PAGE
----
A person's genes do not meaningfully predict their sexual behaviour – study
There is no so-called “gay gene”, but a mix of genetic and non-genetic factors which influence sexual behaviour, scientists have said.
Researchers examined the genetics of almost a half a million individuals who self-reported on whether they had experienced same-sex sexual behaviour.
Their findings indicate that like personality and other complex human traits, the behaviour is influenced by a combination of genetic and environmental elements.
The authors analysed survey responses and performed genome-wide association studies (GWAS) on data from more than 477,522 people in databases UK Biobank and 23andMe.
They found five genetic variants were significantly associated with same-sex sexual behaviour.
In total, all tested genetic variants accounted for 8% to 25% of variation in same-sex sexual behaviour.
The variants only partially overlapped between males and females, and do not allow meaningful prediction of an individual’s sexual behaviour, according to the study published in the Science journal.
Researchers could not find any patterns among genetic variants that could be used to meaningfully predict or identify a person’s sexual orientation or behaviour.
They said: “We identified genome-wide significant loci associated with same-sex sexual behaviour and found evidence of a broader contribution of common genetic variation.
“We established that the underlying genetic architecture is highly complex, there is certainly no single genetic determinant – sometimes referred to as the ‘gay gene’ in the media.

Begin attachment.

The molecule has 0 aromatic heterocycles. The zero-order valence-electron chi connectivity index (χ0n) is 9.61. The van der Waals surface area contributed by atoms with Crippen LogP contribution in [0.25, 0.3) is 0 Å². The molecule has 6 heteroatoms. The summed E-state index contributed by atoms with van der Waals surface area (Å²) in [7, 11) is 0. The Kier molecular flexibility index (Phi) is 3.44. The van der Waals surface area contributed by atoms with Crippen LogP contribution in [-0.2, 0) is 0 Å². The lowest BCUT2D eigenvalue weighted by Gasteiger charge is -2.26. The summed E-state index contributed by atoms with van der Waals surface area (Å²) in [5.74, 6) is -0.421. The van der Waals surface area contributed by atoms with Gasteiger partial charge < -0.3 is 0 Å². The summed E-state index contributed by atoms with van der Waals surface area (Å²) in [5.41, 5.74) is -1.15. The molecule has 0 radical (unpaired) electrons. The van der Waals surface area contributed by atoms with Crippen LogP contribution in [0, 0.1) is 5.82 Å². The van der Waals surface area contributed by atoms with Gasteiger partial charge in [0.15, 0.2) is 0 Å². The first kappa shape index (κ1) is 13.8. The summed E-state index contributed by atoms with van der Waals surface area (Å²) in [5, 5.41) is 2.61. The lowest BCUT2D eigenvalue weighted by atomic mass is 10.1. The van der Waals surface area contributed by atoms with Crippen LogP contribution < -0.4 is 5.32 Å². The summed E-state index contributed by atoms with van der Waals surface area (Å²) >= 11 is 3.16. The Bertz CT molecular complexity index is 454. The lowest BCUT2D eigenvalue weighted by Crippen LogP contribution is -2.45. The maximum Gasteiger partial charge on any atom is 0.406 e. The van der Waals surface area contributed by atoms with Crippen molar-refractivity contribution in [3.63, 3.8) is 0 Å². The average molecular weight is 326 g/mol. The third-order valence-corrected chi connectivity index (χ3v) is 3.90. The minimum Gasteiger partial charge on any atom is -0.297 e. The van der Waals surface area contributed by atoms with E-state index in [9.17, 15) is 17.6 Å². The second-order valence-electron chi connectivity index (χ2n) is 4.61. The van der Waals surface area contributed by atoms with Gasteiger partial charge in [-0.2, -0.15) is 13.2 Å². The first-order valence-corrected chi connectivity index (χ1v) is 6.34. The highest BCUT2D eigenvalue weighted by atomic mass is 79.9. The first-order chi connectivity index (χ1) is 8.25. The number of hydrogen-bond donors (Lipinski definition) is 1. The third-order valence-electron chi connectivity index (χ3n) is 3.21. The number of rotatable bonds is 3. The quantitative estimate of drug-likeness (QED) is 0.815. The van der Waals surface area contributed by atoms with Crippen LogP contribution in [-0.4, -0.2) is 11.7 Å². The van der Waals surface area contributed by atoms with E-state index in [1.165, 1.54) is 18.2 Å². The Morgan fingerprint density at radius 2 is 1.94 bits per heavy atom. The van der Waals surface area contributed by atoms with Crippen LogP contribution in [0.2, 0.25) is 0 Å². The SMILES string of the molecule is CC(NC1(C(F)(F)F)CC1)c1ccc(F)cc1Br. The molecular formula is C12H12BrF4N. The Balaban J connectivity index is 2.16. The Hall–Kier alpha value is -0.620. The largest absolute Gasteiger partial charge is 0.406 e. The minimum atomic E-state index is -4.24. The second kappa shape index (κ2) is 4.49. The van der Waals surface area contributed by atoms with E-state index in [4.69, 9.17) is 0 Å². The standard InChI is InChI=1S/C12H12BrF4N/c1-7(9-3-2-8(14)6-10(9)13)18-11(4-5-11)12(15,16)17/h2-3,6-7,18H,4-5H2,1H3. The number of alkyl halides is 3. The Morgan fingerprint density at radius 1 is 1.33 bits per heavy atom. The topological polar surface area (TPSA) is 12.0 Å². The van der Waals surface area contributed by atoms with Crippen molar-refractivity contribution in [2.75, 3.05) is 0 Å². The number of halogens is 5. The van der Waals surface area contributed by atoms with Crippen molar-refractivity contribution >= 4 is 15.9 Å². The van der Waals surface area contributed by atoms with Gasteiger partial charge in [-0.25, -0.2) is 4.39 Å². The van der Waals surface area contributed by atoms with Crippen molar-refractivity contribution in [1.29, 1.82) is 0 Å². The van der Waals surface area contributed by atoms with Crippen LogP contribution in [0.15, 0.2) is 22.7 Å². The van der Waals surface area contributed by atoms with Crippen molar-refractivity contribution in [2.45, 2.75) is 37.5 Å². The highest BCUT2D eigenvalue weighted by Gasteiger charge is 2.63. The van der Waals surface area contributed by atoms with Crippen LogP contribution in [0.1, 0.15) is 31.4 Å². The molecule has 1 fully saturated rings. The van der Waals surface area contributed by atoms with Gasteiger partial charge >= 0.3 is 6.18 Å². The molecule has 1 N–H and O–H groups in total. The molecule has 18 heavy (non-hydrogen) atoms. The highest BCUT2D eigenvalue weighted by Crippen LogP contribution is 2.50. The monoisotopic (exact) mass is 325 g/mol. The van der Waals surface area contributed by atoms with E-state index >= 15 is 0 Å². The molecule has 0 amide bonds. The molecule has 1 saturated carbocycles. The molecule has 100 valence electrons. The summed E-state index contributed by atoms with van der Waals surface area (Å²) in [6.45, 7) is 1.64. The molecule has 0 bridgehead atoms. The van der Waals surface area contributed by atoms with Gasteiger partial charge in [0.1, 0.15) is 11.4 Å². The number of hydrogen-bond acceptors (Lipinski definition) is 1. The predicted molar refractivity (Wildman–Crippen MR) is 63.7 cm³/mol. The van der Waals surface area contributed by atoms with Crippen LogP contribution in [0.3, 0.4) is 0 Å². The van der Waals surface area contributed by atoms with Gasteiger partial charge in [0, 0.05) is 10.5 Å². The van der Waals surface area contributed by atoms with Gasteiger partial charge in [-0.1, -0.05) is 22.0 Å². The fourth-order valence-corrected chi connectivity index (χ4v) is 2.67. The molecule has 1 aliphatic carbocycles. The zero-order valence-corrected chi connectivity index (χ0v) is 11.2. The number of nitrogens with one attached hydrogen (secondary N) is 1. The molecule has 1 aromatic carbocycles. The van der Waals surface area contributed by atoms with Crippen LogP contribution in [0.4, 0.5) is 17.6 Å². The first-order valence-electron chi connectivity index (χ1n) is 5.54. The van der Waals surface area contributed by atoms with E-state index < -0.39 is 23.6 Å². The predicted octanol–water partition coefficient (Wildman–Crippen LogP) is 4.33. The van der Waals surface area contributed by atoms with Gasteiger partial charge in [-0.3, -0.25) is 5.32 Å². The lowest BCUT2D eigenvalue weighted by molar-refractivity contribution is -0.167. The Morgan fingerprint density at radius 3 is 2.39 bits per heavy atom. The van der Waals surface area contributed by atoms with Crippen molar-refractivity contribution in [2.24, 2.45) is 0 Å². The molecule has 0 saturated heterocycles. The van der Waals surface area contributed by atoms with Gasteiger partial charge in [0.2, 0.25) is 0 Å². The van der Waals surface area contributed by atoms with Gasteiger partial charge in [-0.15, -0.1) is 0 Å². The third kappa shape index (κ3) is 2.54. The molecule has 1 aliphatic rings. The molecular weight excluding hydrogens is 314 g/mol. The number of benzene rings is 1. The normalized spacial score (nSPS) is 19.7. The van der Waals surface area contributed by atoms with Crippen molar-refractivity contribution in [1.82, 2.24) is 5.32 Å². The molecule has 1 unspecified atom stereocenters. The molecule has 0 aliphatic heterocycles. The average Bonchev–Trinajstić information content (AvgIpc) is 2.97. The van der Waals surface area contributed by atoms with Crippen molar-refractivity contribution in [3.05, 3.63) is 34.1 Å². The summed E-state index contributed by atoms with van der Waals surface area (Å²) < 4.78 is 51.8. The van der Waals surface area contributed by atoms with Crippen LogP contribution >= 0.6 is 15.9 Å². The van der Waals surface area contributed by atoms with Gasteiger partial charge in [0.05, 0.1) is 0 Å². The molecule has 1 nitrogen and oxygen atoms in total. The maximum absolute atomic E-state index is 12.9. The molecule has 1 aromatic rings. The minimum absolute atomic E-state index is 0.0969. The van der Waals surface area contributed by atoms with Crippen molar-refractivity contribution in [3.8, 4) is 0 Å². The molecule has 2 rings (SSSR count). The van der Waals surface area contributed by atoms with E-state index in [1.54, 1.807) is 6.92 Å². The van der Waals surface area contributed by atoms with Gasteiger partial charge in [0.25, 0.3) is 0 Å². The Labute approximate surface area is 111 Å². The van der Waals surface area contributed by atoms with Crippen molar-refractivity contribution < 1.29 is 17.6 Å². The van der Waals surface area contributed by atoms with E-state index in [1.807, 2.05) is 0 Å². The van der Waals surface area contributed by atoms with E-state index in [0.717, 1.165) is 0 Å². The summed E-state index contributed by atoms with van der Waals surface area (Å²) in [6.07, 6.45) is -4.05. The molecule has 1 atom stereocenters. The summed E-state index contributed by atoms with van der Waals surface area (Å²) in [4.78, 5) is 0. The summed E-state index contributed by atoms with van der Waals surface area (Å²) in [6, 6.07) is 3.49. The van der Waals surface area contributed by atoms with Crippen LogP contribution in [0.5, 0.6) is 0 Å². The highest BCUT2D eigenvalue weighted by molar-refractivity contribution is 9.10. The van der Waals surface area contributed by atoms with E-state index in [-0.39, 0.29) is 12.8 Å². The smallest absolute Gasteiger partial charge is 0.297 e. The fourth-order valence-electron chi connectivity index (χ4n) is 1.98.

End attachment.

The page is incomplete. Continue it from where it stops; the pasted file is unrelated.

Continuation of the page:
“Many loci with individually small effects, spread across the whole genome and partly overlapping in females and males, contribute to individual differences in predisposition to same-sex sexual behaviour.
“All measured common variants together explain only part of the genetic heritability at the population level and do not allow meaningful prediction of an individual’s sexual preference.”
Andrea Ganna, European Molecular Biology Laboratory group leader at the Institute of Molecular Medicine, Finland, and the other authors write: “Our findings provide insights into the biological underpinnings of same-sex sexual behaviour.
“But [they] also underscore the importance of resisting simplistic conclusions because the behavioural phenotypes are complex, because our genetic insights are rudimentary, and because there is a long history of misusing genetic results for social purposes.”
In this study, the term “same-sex sexual behaviour,” was defined as having ever had sex with someone of the same sex.